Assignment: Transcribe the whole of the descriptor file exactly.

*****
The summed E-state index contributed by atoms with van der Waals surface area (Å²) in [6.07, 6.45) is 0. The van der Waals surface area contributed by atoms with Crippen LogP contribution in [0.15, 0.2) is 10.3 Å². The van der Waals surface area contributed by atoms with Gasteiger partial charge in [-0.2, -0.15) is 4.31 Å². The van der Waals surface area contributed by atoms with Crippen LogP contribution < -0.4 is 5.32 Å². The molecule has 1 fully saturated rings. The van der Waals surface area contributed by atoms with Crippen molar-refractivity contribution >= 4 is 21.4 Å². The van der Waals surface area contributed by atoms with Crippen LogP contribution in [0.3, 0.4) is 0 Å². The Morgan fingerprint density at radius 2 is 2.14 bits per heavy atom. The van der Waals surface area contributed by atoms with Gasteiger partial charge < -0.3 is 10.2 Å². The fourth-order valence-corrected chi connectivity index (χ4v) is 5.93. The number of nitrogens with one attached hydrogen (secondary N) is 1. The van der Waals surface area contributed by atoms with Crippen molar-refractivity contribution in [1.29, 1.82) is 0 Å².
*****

The summed E-state index contributed by atoms with van der Waals surface area (Å²) in [6.07, 6.45) is 0. The van der Waals surface area contributed by atoms with Crippen LogP contribution in [0.15, 0.2) is 10.3 Å². The van der Waals surface area contributed by atoms with Gasteiger partial charge in [-0.2, -0.15) is 4.31 Å². The van der Waals surface area contributed by atoms with Crippen LogP contribution < -0.4 is 5.32 Å². The molecule has 1 fully saturated rings. The van der Waals surface area contributed by atoms with Crippen molar-refractivity contribution >= 4 is 21.4 Å². The van der Waals surface area contributed by atoms with Crippen LogP contribution in [0.3, 0.4) is 0 Å². The Morgan fingerprint density at radius 2 is 2.14 bits per heavy atom. The van der Waals surface area contributed by atoms with Gasteiger partial charge < -0.3 is 10.2 Å². The fourth-order valence-corrected chi connectivity index (χ4v) is 5.93. The number of nitrogens with one attached hydrogen (secondary N) is 1. The van der Waals surface area contributed by atoms with Crippen molar-refractivity contribution in [1.29, 1.82) is 0 Å².